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HermitAndHound t1_j1txv5q wrote

Mass production of meat in feedlots is a terrible idea. But animals are part of healthy ecosystems. Manure is a fine fertilizer. It's perfectly possible to design productive local farming systems that regenerate soil, improve biodiversity, bring good plant crops AND produce animal protein.

Put the animals back where they belong. Switch back to cows that can live on grass and don't need soy or other protein-rich feed to keep up their insane milk production. Chicken kept on a small scale, to eat scraps and weed food gardens are a benefit to the system, not a problem.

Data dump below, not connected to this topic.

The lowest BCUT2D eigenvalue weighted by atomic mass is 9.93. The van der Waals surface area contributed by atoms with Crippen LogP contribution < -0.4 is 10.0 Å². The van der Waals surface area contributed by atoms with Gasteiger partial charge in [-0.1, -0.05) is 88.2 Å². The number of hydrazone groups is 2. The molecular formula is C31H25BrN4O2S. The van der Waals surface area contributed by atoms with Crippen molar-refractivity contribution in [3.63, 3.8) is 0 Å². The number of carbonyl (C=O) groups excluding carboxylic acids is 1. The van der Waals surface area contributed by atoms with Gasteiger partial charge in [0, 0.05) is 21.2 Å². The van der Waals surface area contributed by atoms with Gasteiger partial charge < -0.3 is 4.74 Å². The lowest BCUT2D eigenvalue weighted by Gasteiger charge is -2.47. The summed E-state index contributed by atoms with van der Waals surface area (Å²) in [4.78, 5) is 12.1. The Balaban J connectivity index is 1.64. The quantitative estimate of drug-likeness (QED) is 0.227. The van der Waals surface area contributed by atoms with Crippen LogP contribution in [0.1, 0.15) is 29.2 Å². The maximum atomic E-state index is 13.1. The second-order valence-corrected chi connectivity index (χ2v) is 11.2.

Meat wouldn't be dirt cheap (and shouldn't be), and there'd be less of it. But not keeping animals would be wasting an opportunity. They can turn stuff that we can't eat into something we can while producing fertilizer and doing chores around the farm.


snowmannn t1_j1ual9j wrote

I agree, but like you said, meat would get very expensive (maybe that is a good thing). I just don't see how it can happen on a large scale though. The current industrial AG system is a very entrenched and (currently) very profitable. I fear that we would never see society willingly transition to $20 steaks for the good of the planet.